Happy New Year! 2015 was kind of a crazy year, and we saw some really great horror movies. 2016 horror movies promise to be equally solid, with films like Visions, The Witch (my personal most anticipated), Neon Demon, and The Purge 3. The first crop of theatrical releases for looks intriguing, with January 2016 horror movies hitting everything from haunted forests to remakes of French classics to possessed dolls.

To be honest, it could go either way this month, because January isn’t really known for being the release month for home-runs. Not that we couldn’t have a sleeper-hit on our hands. Any one of these could be a genre-defying movie.

But enough talking, let’s get to these five theatrical releases!

January 8, 2016

The Forest

“When her twin sister disappears in Japan, a young American named Sara becomes determined to find out what happened to her. Sara’s investigation leads her to the legendary Aokigahara Forest, located at the base of Mount Fuji. Accompanied by expatriate Aiden, she enters the mysterious wilderness after being warned to “stay on the path.” Her investigation plunges her into a dark world where the angry and tormented souls of the dead prey on those who dare to explore the forest.”

First off, I should note that this film has generated a lot of controversy before its release, especially since it depicts the real Aokigahara, a forest in Japan where scores of people go to attempt suicide every year. Among legitimate complaints of white-washing and marginalizing Japanese people, there are real concerns that this film could trivialize depression and suicidal ideation by failing to respect these struggles.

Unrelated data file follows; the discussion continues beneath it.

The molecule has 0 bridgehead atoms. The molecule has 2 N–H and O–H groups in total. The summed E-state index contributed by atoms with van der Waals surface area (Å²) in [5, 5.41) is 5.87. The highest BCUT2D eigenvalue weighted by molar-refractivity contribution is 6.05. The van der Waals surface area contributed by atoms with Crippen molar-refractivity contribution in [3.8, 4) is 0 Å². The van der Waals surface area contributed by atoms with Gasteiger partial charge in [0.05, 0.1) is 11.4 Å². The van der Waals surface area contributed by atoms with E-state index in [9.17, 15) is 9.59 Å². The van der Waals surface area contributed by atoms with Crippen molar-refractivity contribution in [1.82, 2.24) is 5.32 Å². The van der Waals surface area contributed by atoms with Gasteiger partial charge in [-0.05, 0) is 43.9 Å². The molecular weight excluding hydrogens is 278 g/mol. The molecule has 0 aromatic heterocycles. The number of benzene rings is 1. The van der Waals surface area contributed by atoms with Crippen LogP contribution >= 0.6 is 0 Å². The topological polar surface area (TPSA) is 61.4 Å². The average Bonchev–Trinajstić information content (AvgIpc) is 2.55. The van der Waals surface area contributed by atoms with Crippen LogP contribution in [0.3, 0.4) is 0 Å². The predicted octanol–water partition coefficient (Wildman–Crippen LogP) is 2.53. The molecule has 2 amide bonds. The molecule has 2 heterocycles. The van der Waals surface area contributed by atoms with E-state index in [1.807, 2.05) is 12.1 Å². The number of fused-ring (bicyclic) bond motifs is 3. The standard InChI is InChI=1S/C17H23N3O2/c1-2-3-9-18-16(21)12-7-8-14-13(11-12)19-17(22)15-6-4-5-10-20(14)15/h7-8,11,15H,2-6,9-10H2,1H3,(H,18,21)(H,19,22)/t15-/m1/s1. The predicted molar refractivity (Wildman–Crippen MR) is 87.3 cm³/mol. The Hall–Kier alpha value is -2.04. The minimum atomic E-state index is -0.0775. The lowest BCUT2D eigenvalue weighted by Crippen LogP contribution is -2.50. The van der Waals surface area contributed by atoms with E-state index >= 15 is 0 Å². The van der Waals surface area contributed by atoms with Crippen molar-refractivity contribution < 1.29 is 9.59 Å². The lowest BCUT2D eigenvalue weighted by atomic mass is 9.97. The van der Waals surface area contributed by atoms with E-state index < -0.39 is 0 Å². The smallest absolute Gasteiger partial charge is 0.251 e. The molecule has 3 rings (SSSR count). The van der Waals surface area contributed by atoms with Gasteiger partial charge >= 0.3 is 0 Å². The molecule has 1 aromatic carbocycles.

I think these are valid points to raise. If The Forest fails to afford the proper weight and nuance to the real people who have died in Aokigahara, then we should address those failings. However, I haven’t seen the film yet, and everyone knows how misleading trailers can be. Stay tuned.


The Abandoned (Limited)

“Take a terrifying plunge into the warped mind of a disturbed young woman. Desperate to get her life back on track, the unstable Streak takes a job as a security guard, working the graveyard shift at a once upscale, now abandoned apartment complex. But on her first night on duty, she discovers a horrifying presence lurking deep within the bowels of the decaying building. With her nerves already on edge, Streak must confront demons both real and imagined as she struggles to keep a grip on her sanity.”

This film hasn’t a lot of buzz, which is a pity, seeing as how a lot of people really liked it. Demonica Vansant over at HorrorNews.net called The Abandoned “Not only one of the creepiest films i have seen in recent years.” Staci Layne Wilson over at DreadCentral.com said the film was “beautifully shot, and it’s got plenty of white-knuckle dread and suspense. It could be the twisted love child of The Tenant and The Descent.” Well then!

Personally, I’m digging how claustrophobic the film looks. I’m not super sensitive to claustrophobia, but I am terrified of crawling through cramped stone tunnels. Hell no.